Steve Kemp

It was a big night - very cold outside but warm inside from the fire and all the bodies present. Not only did we have a terrific feature act but two new guitars and one very old one were on show.

Music Night regular, Terry Clark (left in the photo at right), invited Steve Kemp along (below. Lord this is confusing). Steve, who harks from Warwick, plays folk and popular stuff and performed both solo and with Terry.

Steve Kemp

Terry Clark, Steve Kemp and an old lap slide guitar

Steve's father (or was it grandfather?) made the old lap slide guitar that Terry is playing. Fashioned from cedar it is as solid as a rock and sounds great. Note the pickup connection - it is a very early screw-in type.

Well done, guys. Great noises.

Clair O'Keefe
Clare O'Keefe

Welcome back Clare. Local lass, Clare, has played a couple of times at the Music Night and it was a treat to have her as the featured act.

She played two sets, combining some classical pieces with her own hard rock material that she has been writing recently.

Clare debuted her new guitar, a Cort acoustic. It sounded very crisp. The on-board electronics seemed pretty good and there's a tuner built in.

Clare is just nineteen but is already an accomplished performer - virtues she attributes to being brought up in a small country town; her guitar became her surrogate best friend!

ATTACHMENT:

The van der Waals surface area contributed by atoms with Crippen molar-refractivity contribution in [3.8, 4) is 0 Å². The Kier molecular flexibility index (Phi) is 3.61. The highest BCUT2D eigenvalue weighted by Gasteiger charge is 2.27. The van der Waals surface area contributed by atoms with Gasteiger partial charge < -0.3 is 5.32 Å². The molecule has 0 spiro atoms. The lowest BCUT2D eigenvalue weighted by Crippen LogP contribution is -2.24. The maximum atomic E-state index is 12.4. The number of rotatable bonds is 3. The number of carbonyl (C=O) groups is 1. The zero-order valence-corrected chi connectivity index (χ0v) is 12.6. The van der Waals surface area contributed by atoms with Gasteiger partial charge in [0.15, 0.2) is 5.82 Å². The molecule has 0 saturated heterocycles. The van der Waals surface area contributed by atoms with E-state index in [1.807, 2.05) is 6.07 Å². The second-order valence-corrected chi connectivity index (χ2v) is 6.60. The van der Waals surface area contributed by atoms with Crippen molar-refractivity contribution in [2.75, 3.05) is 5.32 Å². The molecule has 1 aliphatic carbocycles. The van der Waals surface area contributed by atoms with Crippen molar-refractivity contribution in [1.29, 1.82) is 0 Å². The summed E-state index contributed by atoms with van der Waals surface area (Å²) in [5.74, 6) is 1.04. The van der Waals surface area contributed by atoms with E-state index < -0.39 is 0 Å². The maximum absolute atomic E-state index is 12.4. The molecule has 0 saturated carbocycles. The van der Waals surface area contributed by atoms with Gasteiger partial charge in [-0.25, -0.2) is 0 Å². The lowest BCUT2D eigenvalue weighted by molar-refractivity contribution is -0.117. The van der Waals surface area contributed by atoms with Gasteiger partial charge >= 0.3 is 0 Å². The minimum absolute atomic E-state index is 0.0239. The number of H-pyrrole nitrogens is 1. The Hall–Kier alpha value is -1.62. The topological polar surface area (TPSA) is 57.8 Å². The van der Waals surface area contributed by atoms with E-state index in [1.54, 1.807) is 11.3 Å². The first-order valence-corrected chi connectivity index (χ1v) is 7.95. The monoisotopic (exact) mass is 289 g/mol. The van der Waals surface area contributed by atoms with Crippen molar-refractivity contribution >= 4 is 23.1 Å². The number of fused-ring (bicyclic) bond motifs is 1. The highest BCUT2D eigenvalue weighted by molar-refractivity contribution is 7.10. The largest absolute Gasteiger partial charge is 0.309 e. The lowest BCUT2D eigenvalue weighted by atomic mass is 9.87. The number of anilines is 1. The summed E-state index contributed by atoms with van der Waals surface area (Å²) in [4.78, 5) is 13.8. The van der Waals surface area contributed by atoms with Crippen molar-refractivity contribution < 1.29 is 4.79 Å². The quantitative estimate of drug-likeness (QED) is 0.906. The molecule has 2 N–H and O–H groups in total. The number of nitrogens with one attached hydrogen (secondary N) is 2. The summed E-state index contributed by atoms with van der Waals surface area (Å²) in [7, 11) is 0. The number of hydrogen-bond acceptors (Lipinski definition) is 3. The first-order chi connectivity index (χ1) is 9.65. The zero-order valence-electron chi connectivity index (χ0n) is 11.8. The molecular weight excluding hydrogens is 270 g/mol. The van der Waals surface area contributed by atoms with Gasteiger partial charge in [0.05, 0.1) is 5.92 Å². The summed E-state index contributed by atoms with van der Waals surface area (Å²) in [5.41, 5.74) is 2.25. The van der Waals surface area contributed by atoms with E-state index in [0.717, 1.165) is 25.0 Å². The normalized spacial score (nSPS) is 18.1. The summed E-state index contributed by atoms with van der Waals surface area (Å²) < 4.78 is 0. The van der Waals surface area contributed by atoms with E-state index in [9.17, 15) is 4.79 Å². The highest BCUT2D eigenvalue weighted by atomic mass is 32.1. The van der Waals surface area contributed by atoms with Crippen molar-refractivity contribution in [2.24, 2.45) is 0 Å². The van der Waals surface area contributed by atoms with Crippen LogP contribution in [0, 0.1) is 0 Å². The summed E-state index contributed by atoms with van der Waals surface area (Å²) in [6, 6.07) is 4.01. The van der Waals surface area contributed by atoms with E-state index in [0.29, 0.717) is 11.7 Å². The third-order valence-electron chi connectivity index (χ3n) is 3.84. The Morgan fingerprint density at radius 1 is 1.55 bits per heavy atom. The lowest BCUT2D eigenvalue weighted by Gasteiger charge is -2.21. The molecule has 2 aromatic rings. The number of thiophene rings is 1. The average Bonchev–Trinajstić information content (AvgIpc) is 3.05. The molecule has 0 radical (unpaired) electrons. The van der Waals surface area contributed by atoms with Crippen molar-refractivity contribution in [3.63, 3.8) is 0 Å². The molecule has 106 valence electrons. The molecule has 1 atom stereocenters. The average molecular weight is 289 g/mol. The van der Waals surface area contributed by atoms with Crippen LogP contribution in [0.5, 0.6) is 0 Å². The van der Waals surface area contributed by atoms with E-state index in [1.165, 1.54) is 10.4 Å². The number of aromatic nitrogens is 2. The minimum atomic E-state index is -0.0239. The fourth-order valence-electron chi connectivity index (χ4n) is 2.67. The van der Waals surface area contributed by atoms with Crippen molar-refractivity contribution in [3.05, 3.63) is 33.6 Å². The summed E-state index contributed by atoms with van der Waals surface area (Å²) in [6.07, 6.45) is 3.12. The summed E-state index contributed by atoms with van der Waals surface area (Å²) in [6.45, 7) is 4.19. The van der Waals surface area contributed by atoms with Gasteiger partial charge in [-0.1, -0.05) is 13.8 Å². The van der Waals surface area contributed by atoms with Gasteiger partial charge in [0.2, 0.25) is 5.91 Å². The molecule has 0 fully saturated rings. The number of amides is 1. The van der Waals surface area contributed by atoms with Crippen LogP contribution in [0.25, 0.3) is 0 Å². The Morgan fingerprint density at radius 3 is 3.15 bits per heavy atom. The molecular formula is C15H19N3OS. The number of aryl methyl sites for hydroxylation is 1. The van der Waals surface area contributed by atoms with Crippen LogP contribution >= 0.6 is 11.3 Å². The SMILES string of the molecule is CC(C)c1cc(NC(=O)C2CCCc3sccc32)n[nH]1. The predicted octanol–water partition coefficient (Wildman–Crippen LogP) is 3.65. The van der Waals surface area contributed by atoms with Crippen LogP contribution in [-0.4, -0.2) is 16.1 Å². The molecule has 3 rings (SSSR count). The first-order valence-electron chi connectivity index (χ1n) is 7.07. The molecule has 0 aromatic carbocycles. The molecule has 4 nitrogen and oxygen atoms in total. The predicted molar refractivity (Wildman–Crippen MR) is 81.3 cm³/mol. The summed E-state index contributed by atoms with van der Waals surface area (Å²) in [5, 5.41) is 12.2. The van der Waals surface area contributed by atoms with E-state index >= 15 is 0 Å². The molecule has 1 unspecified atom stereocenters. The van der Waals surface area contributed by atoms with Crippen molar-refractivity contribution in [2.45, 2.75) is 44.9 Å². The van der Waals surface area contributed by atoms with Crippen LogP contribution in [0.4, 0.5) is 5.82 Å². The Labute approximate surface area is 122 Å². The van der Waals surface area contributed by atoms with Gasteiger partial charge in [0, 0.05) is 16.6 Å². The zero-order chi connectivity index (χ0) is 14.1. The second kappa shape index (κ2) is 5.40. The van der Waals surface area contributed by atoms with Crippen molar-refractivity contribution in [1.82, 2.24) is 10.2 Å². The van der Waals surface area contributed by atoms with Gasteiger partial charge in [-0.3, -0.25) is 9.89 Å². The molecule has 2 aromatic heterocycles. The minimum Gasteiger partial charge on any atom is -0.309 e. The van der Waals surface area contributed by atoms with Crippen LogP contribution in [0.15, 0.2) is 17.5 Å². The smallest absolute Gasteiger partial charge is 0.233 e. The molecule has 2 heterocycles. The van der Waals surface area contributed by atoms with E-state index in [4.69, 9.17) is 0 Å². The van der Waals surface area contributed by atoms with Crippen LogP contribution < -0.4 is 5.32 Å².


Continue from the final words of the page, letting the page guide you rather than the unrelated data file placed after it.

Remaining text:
Andrew Korner

Andrew Korner also brought along a new guitar. He usually plays a flat bodied electric Yamaha - also a very nice guitar - but now has a stylish Martinez for acoustic playing. For around $250 it is a great value guitar being light, with a good tone and a comfortable feel.

It is a dynamic combination with Andrew's rich falsetto, which he has now fully recovered having rid himself of the dreaded lurgy.


Andrew Korner's new axe
Bob Townshend
Bob Townshend

A warm welcome back to Bob Townshend who, when he did a stint behind the bar for us, didn't get to play and sing so much.

But he is back with a rejuvinated guitar, all twelve strings humming and some new folk material.

Bob convenes the Warwick Folk Club that meets every Wednesday night in O'Mahoney's pub down near the railway. It is definitely worth a visit.

July 29, 2005

Our youngest ever featured act, Emily Arlidge, did a great job accompanied by Lee Wiliams and her father. Lots of great new faces too.